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IndyColtsFan

Lifer
Sep 22, 2007
33,491
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I find it hard to believe on tech forums people actually believe companies like Intel won't be keeping tabs on what their competition is doing especially since Zen was in development for years.

Also some of you really don't understand that people in the industry to talk and communicate with each other - its not something like the silly forum wars with bricked up walls between the sides. No wonder when several people have worked for competing companies throughout their careers.Sure NDA stuff will stay that way,but its not going to be easy to keep projects 100% secret,as these are not some government black project!!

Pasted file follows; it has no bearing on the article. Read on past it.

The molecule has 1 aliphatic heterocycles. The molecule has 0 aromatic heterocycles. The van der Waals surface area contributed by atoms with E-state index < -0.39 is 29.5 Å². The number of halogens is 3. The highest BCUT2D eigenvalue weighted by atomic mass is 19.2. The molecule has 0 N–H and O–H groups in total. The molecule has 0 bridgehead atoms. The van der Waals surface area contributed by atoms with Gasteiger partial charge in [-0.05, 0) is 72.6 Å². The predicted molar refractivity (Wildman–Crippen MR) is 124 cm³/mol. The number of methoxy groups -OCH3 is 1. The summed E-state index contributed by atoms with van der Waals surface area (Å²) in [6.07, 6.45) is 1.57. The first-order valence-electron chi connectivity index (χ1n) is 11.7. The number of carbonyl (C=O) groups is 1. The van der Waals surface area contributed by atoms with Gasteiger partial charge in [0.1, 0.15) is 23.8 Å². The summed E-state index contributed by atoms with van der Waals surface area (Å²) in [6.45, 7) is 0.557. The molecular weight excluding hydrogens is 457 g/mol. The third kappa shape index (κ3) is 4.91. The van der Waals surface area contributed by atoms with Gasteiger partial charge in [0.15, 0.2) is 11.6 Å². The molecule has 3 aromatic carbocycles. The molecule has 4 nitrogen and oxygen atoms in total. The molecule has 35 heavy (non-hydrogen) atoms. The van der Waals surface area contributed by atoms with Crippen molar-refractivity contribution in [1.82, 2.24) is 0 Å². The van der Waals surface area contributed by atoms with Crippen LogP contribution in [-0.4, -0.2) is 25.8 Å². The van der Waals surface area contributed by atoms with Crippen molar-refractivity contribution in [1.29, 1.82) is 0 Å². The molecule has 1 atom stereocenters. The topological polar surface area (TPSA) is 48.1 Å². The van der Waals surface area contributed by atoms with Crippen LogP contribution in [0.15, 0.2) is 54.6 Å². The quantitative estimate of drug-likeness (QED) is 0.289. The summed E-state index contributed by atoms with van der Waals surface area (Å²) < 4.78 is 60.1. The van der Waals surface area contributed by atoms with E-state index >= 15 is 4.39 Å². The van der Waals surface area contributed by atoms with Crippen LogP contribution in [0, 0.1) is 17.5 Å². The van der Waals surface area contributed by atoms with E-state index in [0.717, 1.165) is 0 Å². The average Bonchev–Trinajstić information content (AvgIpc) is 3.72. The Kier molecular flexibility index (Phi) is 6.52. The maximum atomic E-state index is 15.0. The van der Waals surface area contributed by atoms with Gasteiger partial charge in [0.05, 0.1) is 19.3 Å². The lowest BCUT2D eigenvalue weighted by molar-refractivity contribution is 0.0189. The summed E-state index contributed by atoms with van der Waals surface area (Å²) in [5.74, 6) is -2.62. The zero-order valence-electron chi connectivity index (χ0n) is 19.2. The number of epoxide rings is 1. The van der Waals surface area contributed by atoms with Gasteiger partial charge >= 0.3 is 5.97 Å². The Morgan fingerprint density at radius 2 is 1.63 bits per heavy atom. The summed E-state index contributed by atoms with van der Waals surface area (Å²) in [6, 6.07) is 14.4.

I should know I have mates who work for large tech companies in R and D(they also fund many labs in unis,and I have touched on this in the past) - OFC they will be judging their responses on what the competition has in the pipeline,and the ones who don't usually end up going tits up. Look at Nokia and Kodak for examples of companies which didn't do so.

It happens everywhere else. Its seems hardware enthusiasts have this weird concept,companies just make products without even evaluating what the market will be in the next few years. What the competition will have will be a consideration,and Intel knows this very well after what happened with the Athlon 64. They won't be making the same mistake twice.Like I said the ones which don't usually collapse.

Only the paranoid survive! ;)
I'm not sure if the bolded is directed at me or not, but if so, perhaps I've not made myself clear. It is the duty of EVERY company to keep track of what their competitors are doing and Intel is no different. What I take issue with is that AMD fans are acting as if this is somehow a unique situation because of Ryzen, and that Intel is so afraid of Ryzen that they're rushing processor designs out the door to compete. But let's look at the facts as I've stated in earlier posts: